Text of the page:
Thanks, Tim, lovely to be here. Ammonium sulfate, as you say, is an N plus S fertilizer, that's nitrogen and sulfur, and it contains 21 units of nitrogen and 24 nutrients of sulfur. But it plays a key role in the delivery of nutrient sulfur to crops. Essentially, it's the workhorse of getting sulfur onto the ground. The interesting thing is that as a product on its own, it's far from ideal as a fertilizer. The 1:1 NS ratio is far from ideal for most crops, and hence the development of NS fertilizers with more suitable ratios for direct application. But importantly, it's used as a sulfate source in other fertilizers, either a standard grade product, used a feedstock to produce derivative NS products or compound NPKs; or a granular product, used in NPK blends. So whilst the report that I've produced, along with my colleagues, focuses on ammonium sulfate, we do touch upon derivative products, such as ammonium sulfate nitrate, and the emerging NS fertilizers, where this will have an impact on ammonium sulfate (for example, being used as a feedstock). If any listeners are interested in exploring these other NS fertilizers more deeply, then we have a series of recent credentials of bespoke consulting projects in this area.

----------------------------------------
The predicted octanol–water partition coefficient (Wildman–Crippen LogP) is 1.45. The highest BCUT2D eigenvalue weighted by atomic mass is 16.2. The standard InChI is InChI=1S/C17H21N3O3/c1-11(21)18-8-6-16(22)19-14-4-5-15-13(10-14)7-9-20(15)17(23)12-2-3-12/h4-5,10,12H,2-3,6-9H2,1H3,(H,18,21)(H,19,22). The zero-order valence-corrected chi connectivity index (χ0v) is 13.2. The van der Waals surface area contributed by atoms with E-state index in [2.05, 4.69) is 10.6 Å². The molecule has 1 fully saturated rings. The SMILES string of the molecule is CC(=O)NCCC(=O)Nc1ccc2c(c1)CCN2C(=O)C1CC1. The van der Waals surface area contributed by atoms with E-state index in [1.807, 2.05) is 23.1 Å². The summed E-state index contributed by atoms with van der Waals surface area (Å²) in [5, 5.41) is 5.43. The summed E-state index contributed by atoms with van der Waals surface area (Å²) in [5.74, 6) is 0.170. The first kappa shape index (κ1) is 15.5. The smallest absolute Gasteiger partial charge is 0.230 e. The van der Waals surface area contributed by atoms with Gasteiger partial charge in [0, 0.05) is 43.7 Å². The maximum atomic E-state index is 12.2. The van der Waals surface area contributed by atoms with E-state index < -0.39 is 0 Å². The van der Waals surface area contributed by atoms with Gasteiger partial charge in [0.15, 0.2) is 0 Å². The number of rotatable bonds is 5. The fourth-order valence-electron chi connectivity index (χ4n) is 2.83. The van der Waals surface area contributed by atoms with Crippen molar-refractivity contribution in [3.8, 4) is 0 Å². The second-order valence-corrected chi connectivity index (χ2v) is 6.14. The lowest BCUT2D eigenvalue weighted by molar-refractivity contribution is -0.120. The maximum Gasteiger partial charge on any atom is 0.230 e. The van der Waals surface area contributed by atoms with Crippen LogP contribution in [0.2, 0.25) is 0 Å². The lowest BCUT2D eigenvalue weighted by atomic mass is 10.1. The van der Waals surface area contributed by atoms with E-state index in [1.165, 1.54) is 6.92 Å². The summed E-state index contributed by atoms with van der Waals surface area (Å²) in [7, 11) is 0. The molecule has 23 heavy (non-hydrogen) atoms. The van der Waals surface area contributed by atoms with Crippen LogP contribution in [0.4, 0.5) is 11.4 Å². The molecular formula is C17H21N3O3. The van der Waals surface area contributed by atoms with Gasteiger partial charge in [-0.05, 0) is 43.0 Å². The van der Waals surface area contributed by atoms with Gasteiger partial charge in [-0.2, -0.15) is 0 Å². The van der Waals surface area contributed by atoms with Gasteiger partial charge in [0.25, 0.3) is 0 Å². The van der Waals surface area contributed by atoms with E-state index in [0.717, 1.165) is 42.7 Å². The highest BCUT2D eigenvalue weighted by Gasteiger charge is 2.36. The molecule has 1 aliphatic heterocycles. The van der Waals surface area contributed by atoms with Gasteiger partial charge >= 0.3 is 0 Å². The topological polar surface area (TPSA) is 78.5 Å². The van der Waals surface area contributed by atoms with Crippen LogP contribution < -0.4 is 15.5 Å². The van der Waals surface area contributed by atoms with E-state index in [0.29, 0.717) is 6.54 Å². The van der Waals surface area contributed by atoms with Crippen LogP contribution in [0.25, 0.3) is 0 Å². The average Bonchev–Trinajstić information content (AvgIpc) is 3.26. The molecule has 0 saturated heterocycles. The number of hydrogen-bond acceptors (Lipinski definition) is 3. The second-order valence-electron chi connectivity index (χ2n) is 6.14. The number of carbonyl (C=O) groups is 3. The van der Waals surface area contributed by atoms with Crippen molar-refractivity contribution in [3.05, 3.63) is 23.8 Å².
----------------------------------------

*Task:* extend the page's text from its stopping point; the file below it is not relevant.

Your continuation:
Tim: Thanks, Matt. So it's clear that ammonium sulfate has a particular role as a fertilizer product. It's also got some unusual characteristics that we haven't discussed yet. If you are to pick one thing that you find most interesting about ammonium sulfate, what would that be?

Matt: I think personally, the most interesting thing about ammonium sulfate is that it's simply produced from the reaction of ammonia and sulfuric acid, which are extremely common industrial chemicals. Consequently, the vast majority of the production that we see is not on purpose, but rather it's produced as a byproduct of a wide variety of industrial processes. And that is really interesting supply position from a sort of circular economy perspective. Caprolactam, a key chemical intermediary to make the chemical fiber-nylon-6 accounted for half of global ammonium sulfate capacity in 2020. And depending on the technology used, caprolactam plants can produce anywhere from no ammonium sulfate byproduct, to up to  four and a half tonnes per tonne of caprolactam. Aside from caprolactam, we also look at production routes from acrylonitrile, MMA, coke ovens, flue-gas desulphurisation units, metals processing and many more.